Reviewed by Carolyn See
Washington Post Book World
The Mayor's Tongue is a goofy, playful, highly intellectual novel about serious subjects -- the failure of language, for one, and how we cope with that failure in order to keep ourselves sane. It's speculative fiction as well, and owes considerable literary debts to Luigi Pirandello's Six Characters in Search of an Author, James Hilton's Lost Horizon and The Wonderful Wizard of Oz, in ways I can't mention without giving away the plot.
The novel consists of vaguely parallel narratives: Two men -- strangers to each other, one young, one old -- start out from New York on separate quests and end up in the Carso, a remote, mountainous region north of the city of Trieste (where, according to accompanying publicity copy, Rich once attended an international conference on Esperanto). Trieste, remember, is that seacoast city perched on the border between Italy and part of what used to be Yugoslavia, now Slovenia.
The men are very different. Mr. Schmitz, who has lived for years in New York City with his wife, Agnes, spends long, aimless days of retirement in Central Park with his World War II buddy Rutherford. Schmitz is old, as seen through the eyes of the very young. He's defined primarily by physically repellent details: a gob of phlegm "that resembles loose egg whites," a noodle sucked in, then out, then back into his nose. His marriage to Agnes, except for a few hours in the middle of the night, is paralyzingly dull, his friendship with Rutherford exceedingly placid. Things have stopped happening to Schmitz. Then, Rutherford unexpectedly goes to Milan and Agnes dies. Jolted by these two events, Schmitz walks directly from his wife's funeral to the nearest airport and flies to Italy to find his friend.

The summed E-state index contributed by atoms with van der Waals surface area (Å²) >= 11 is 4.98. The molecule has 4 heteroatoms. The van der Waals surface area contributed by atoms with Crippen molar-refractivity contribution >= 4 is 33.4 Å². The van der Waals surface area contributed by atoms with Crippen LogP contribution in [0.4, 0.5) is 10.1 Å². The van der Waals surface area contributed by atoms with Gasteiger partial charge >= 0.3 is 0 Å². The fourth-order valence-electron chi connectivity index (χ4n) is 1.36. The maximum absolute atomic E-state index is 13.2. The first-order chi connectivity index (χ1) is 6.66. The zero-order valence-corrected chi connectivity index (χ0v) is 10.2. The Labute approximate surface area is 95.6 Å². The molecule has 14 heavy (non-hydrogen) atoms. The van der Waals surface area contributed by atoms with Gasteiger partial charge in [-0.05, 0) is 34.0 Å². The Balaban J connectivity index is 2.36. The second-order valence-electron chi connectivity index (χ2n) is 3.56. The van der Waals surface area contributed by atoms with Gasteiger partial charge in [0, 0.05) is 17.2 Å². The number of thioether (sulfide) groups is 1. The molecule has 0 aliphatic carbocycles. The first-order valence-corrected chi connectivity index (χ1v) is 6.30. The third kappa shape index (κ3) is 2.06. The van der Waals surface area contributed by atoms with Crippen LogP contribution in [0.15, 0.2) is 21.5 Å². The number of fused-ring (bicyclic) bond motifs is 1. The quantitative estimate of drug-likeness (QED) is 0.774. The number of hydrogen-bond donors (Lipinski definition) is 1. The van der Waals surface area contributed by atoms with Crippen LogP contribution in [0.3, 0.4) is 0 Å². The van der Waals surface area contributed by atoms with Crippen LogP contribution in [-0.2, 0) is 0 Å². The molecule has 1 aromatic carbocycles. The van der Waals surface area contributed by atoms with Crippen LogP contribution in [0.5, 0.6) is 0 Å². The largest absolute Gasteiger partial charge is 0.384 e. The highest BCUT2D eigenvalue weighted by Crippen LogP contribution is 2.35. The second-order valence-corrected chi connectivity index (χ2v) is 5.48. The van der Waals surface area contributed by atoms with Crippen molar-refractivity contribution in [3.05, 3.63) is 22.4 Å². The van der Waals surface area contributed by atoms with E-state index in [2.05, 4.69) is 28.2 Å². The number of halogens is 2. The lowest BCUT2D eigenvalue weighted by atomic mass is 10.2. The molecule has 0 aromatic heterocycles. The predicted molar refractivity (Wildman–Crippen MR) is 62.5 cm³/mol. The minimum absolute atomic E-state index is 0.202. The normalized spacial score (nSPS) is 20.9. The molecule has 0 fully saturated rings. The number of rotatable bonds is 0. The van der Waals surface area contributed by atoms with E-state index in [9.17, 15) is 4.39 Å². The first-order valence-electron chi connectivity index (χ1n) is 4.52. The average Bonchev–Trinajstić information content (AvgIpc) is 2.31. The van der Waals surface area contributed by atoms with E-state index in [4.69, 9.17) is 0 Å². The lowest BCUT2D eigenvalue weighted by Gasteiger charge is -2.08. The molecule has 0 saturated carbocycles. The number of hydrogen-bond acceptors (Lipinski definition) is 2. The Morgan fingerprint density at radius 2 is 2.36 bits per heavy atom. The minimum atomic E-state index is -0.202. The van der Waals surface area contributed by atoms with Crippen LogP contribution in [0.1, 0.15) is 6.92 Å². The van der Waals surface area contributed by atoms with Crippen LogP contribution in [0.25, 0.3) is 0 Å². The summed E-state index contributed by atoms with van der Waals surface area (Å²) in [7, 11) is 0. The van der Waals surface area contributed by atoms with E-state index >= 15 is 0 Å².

The second guy, far more complex and engaging, is young Eugene, still in his 20s, who has estranged himself from his Italian-speaking father. Eugene tells his dad that he's going to Florida, but chooses to remain in Manhattan, where he gets a job moving furniture. He befriends a young man from the Dominican Republic named Alvaro who speaks a dialect no one can understand. Eugene and Alvaro come to an unspoken agreement. They decide to understand each other, and after that they communicate (somehow) in italics. Alvaro is working on a manuscript, which Eugene begins to translate. Again, he can't understand a word, but he intuits the meaning -- he thinks. Other main characters include Constance Eakins, a 20th-century American literary giant, his biographer and that biographer's fetching daughter, who is named, variously, Alison, Sonia, Alice, Alicia and Agata.
Nathaniel Rich hadn't yet hit 30 -- if I read correctly -- when he wrote this book. He's young, young, young, and words and ideas seem to just pitch him over sideways laughing. He makes ruthless fun of the he-man things American male novelists are supposed to do and be: Eakins has "swum the breaststroke in every continent (even Antarctica), mastered nine languages (including three dead ones), received a war medal" and collected innumerable girlfriends, including a "mute, hirsute Inuit," and you can taste Rich's glee at the idea of that Inuit. (In the parallel Schmitz story, Rutherford took the time to find "an albino woman and ran off with her on a six-month tour of Scandinavian spas.") Does either the Inuit or the albino further this story in any way? No. Rich just likes them and wants them in these pages.
Again, the novel is about the limits (and the wonderful uses) of language. Eugene can't understand the young man from the Dominican Republic but thinks he can. Rutherford forgets his English when he reaches Italy and can speak only Italian; a mysterious red mark in the shape of a tongue begins to grow on his cheek. By the time Schmitz catches up with him, Rutherford has had some kind of seizure and no longer speaks at all. But Schmitz is convinced they can still communicate and attempts to comfort his friend with tales of San Francisco and Manhattan, just as Rutherford had earlier calmed him with tales of Ferrara and Perugia.
Stories may be stronger than our everyday reality and the characters in them more meaningful than their pale counterparts in everyday life. Does Eugene really love Alison/Sonia/Agata, or is she just a fever dream to hang his random passions on? Do the heroes and villains we dream up live more strongly in our lives than someone like Schmitz's drab and all-too-real wife? The author votes for the power of art, and when a group of characters shows up, asking Eugene "What's your story?" they mean exactly that.
The Mayor's Tongue is uneven, mostly because Nathaniel Rich knows a great deal about being young, but he hasn't the foggiest idea of old age. But the reader puts up with Schmitz, in order to spend time with Eugene -- to lollygag, to gambol, to play.
Carolyn See's latest novel is There Will Never Be Another You.
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